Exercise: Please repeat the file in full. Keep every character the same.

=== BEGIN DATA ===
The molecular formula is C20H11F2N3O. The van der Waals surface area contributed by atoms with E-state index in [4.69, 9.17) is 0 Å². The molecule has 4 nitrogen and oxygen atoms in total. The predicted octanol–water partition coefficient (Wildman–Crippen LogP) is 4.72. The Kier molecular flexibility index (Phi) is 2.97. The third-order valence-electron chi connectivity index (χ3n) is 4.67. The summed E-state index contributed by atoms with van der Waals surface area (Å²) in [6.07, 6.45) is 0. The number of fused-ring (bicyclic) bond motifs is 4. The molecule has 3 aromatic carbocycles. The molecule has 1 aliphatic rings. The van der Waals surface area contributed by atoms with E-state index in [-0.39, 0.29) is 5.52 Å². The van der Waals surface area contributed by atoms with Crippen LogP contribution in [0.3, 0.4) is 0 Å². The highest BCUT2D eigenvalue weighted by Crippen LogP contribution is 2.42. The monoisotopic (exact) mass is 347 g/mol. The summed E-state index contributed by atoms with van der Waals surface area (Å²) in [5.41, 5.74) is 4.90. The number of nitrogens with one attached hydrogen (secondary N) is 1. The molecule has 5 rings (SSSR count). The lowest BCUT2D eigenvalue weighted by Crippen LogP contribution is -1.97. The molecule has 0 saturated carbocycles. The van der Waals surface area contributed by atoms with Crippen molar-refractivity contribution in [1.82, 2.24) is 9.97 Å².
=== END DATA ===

The molecular formula is C20H11F2N3O. The van der Waals surface area contributed by atoms with E-state index in [4.69, 9.17) is 0 Å². The molecule has 4 nitrogen and oxygen atoms in total. The predicted octanol–water partition coefficient (Wildman–Crippen LogP) is 4.72. The Kier molecular flexibility index (Phi) is 2.97. The third-order valence-electron chi connectivity index (χ3n) is 4.67. The summed E-state index contributed by atoms with van der Waals surface area (Å²) in [6.07, 6.45) is 0. The number of fused-ring (bicyclic) bond motifs is 4. The molecule has 3 aromatic carbocycles. The molecule has 1 aliphatic rings. The van der Waals surface area contributed by atoms with E-state index in [-0.39, 0.29) is 5.52 Å². The van der Waals surface area contributed by atoms with Crippen LogP contribution in [0.3, 0.4) is 0 Å². The highest BCUT2D eigenvalue weighted by Crippen LogP contribution is 2.42. The monoisotopic (exact) mass is 347 g/mol. The summed E-state index contributed by atoms with van der Waals surface area (Å²) in [5.41, 5.74) is 4.90. The number of nitrogens with one attached hydrogen (secondary N) is 1. The molecule has 5 rings (SSSR count). The lowest BCUT2D eigenvalue weighted by Crippen LogP contribution is -1.97. The molecule has 0 saturated carbocycles. The van der Waals surface area contributed by atoms with Crippen molar-refractivity contribution in [1.82, 2.24) is 9.97 Å².